Tension-free game of cat and mouse. Stick with Tom & Jerry.
Kosovo during wartime isn't a nice place to work, but it's where a U.S. Special Forces team find themselves to take out a genocidal warlord amidst a NATO pyrotechnical bombing raid. Aaron Hallam (Benicio Del Toro) channels Solid Snake, infiltrating the base and 'offing' the baddy with some sterling knife work amid the piles of dead Albanians. From this act we gather that Hallam is not a man to be trifled with. He is awarded the Silver Star in recognition of his skill and bravery, but the screams of the dying haunt his days. To his credit at least at the outset Del Toro has a stab at showing the man torn apart by his experiences, hampered only by director of the hugely overrated The Exorcist William Friedkin having echoed screams reverb around the cinema to pound home exactly what's bothering the poor guy when silence may have been more effective.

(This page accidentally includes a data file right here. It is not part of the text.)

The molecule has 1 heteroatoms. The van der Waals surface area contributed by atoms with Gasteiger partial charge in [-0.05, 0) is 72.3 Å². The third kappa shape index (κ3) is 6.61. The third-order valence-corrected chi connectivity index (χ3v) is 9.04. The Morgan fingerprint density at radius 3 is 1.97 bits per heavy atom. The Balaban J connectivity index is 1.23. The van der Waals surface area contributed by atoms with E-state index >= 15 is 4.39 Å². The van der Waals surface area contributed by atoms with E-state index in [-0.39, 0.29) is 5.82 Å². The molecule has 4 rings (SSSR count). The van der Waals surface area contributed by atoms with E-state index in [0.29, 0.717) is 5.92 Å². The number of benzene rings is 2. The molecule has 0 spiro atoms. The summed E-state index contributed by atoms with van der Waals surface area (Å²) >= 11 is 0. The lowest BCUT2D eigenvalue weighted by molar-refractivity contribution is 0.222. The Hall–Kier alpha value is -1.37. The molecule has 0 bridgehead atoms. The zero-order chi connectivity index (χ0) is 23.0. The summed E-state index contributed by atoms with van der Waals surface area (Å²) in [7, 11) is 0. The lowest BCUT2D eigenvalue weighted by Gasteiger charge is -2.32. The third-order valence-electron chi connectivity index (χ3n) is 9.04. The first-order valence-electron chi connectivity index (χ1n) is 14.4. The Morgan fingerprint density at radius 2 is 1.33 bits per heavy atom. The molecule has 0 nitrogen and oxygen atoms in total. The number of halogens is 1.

Meanwhile, L.T. Bonham (Tommy Lee Jones) is happily wandering about the wilderness freeing wolves from snares under the employ of the Wildlife Commission. It's not too long before an army general contacts him telling him that Hallam has gone AWOL, and his mind seems to have gone AWOL too. He seems to be stalking and killing hunters in an Oregon wood, and they want Bonham to take the ever-reliable One Last Job clich? to assist the FBI in tracking him down. <Movie Trailer guy voice> Bonham trained him. Bonham knows how he operates. Only Bonham can take him down.</Movie Trailer guy voice>